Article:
Additionally, an artist should ensure that they personally own or that the business entity that they formed and are an owner of, actually possesses the full rights to the finished music that the artist intends to release and license. A prudent course of action is that anything that the artist did not create themselves should be assigned or otherwise licensed to the entertainer. This applies to any third-party contributions to the finished music and is typically effectuated by the entering of some sort of rights assignment, license and/or “work for hire” agreement.

In short, the agreement would license or otherwise assign the entire interest and copyrights that a third-party has in the particular work to the other contracting party. This could apply to any producers, vocalists, songwriters, engineers, or mixers who contribute material to a finished song and recording.

This same concept also applies to any photographers, videographers, web designer, logo designer, marketing or other promotional material designers who contributes toward a finished creative work, including a song, video, photograph, logo, album cover, web site or other imagery. A more in-depth look at the benefits of copyright protection for a finished work is available here.

An artist should also be aware of the terms of any agreement or document that they sign. This includes if an artist enters into a production or other “demo” agreement with a third-party, such as a producer or recording studio owner. In many of these situations, the agreement provides the producer or studio owner with the exclusive rights to the material created and may only provide the artist with a license to utilize the recording or even less than that. Since an artist presumes that they own the rights to the music they create, it is essential to ensure that the documentation signed by the artist provides for this.

Finally, ensuring that an artist has proper professionals around them can be the difference between success and failure. The right professionals, including a personal manager, a booking agent, a business manager and an attorney, can open many doors; while, the wrong professionals can severely hamper an artist’s ability to succeed and prosper. Therefore, it is prudent to understand what a professional, such as a personal manager, can provide to an artist. A detailed look at talent managers is available here.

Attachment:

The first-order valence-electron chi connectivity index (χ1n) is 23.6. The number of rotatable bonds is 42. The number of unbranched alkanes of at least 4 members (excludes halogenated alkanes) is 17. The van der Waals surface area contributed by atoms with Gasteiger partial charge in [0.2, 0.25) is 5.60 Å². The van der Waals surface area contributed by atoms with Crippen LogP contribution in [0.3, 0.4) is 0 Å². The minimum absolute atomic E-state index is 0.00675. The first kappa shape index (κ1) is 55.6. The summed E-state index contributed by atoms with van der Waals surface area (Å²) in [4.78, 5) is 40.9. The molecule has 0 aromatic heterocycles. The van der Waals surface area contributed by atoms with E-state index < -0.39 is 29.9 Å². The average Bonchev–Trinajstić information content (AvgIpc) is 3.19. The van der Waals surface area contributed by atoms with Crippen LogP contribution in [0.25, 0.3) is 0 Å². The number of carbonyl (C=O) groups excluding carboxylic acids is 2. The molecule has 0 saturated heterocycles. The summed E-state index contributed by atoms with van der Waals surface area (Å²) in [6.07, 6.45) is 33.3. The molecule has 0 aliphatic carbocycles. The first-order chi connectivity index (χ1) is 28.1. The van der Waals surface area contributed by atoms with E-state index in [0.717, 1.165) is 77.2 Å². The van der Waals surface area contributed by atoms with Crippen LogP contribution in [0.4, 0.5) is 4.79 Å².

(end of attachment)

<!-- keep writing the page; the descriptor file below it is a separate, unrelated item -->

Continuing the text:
Once a musician ensures that they have all the rights that the deal requires, the artist may be ready to begin “shopping” for a music distributor. There are many variables that relate to any artist’s marketability and potential for success, all of which are outside the scope of this article. Ultimately, an artist should be aware that while they may believe that they are ready to “sign a deal;” if they haven’t signed deals and ensured that they have the proper rights to the material they want to shop, then they can’t even sign a contract that they may be presented with.

This article is not intended as legal or business advice, as an attorney or other professional specializing in the field should be consulted.


Justin M. Jacobson is an entertainment and media attorney for The Jacobson Firm, P.C. in New York City. He also runs Label 55 and teaches music business at the Institute of Audio Research. 

Personality Dynamics: Why Communication and Respect Are Vital For The Health of Your Band

[Editors Note: This article was written by Patrick McGuire.]

 

Many serious bands happily sacrifice money, relationships and careers in the hopes that they’ll find an audience for their music. But while focusing on the musical parts of being in a band is important, the way the musicians who form a band respect and communicate with each other is just as vital for acts that hope to create, record and perform music over the long-term.

Bands break up for all sorts of reasons. Some musicians throw everything they have into music for a few years only to give it all up when they can’t find the success they’d hoped for, but others upend otherwise perfectly good projects because they simply can’t work with the other musicians in their band anymore. It’s become routine for bands with massive talent and untapped potential to call it quits because they fail to focus their efforts on communication and mutual respect.

What Bands Do and Don’t Do Well

When musicians set out to create new projects, they probably think about making music and not much else, and this makes sense. If the purpose of a band is to create music, it should exclusively focus on writing, recording and performing, right?